A bunch of my freelance jobs to date have involved writing a piece based on an interview with one or more individuals. Interviews are not new to me – I used to do a lot for podcasts when I was a travel writer. I’ve found that, whether the interview becomes something written or aural, I prepare in the same way almost every time. These might be really obvious, but here are five things I do for interviews.
If writing about a particular brand or company, I check out the following: their website, if they’ve been in the news, how people talk about them on social media (plus what they say for themselves). That covers subject, but it’s also good to learn a bit about the outlet. As a freelancer, I’m asked to do jobs for vastly different organisations, each with their own unique style. If they’ve got a blog or newsletter, I check it out to become comfortable with their voice. And I ask my contact if they have an official style guide. By checking what you’ve written against any guidelines they have, you can save heaps of time on edits down the track.
2. Prepare questions
Some people don’t like to do this, and prefer to be completely off the cuff when interviewing. That would make me nervous, as I like to go into a piece with some idea of how it’s going to come together at the end. Having written up questions and sent them to the interviewee before we speak, I feel we’re both more prepared. Of course, I always tell them that our conversation may lead us off on a tangent, bringing up new questions, and the vast majority of people I’ve dealt with have been fine with that. I suppose the risk is quotes sounding rehearsed, particularly if it’s being released in an aural format, but in my experience that’s something you can pick up on, and correct for, during the course of the interview.
3. Test equipment
If you’re using a Dictaphone or a laptop or a cellphone or any kind of powered device, check the battery level before you start recording! I tend to use two devices to record – sure, I’ve got a slight steak of anxious, I’ll admit it – because I’ve lost recordings in the past. These days, if possible, I use a combination of MP3 Skype recorder (particularly handy as it auto-records when you start a call) and a Dictaphone if the interview is online, and Dictaphone and cellphone if it’s an in-person chat.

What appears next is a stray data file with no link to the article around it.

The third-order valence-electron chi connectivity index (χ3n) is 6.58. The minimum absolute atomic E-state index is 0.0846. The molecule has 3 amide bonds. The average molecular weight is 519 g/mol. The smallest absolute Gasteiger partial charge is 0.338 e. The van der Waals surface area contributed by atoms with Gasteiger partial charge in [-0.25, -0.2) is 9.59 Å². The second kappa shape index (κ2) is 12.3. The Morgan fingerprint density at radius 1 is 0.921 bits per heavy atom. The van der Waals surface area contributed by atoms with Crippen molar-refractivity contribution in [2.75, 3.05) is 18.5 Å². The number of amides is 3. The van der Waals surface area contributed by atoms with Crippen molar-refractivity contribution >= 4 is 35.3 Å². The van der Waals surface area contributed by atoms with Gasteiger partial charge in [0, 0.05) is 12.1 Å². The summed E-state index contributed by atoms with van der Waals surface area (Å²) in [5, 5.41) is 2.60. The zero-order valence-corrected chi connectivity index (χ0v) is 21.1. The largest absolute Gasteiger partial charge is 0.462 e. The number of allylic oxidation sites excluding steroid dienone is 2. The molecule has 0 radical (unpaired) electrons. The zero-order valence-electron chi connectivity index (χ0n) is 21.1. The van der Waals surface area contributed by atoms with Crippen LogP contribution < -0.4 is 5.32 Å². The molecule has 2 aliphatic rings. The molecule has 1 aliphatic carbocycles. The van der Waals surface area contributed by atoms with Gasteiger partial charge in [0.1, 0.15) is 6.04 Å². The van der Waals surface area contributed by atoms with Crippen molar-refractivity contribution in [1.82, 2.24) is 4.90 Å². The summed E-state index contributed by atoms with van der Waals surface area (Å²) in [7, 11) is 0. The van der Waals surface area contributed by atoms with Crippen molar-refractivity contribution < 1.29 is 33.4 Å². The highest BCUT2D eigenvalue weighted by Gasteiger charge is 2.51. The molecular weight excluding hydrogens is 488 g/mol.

4. Take notes
See above. If technology fails, have a back-up plan. Okay, so you don’t have to have three notebooks in your bag like I do (one for freelance, one for fiction and one just because), but it is a good plan to take some notes. I know heaps of people like to take notes on iPads or tablets now, but I’m still a big fan of handwriting. I used to know shorthand – we studied it as part of our journalism degree in uni – but lack of use has driven most of it from my head. I’m lucky as I can write fast and my handwriting is legible, so I tend to take pretty detailed handwritten notes, but sometimes even just a few words about a key point is a good memory jogger when getting around to actually writing the piece.
5. Draw up an outline
As soon as possible after I do an interview, I make a plan for the piece itself. Sometimes that’s not until a day or two later, depending on what else I have on. But the further away I get from the interview, the more difficult it is to remember what I felt were the most useful quotes and where they might fit in the narrative. I tend of draw up a handwritten outline of the piece, with just basic headers and maybe a couple of relevant phrases beneath each. (For example, for this piece, I just started with a bullet list like this: 1. Learn all the things, 2. ????, 3. Batteries!, 4. Scribbles, 5. Listy.) From there I fill out each section. Even though I often move things around for flow, it’s still useful to have the initial outline to come back to.
Do you do a lot of interviews? If so, I’d be keen to hear what works for you.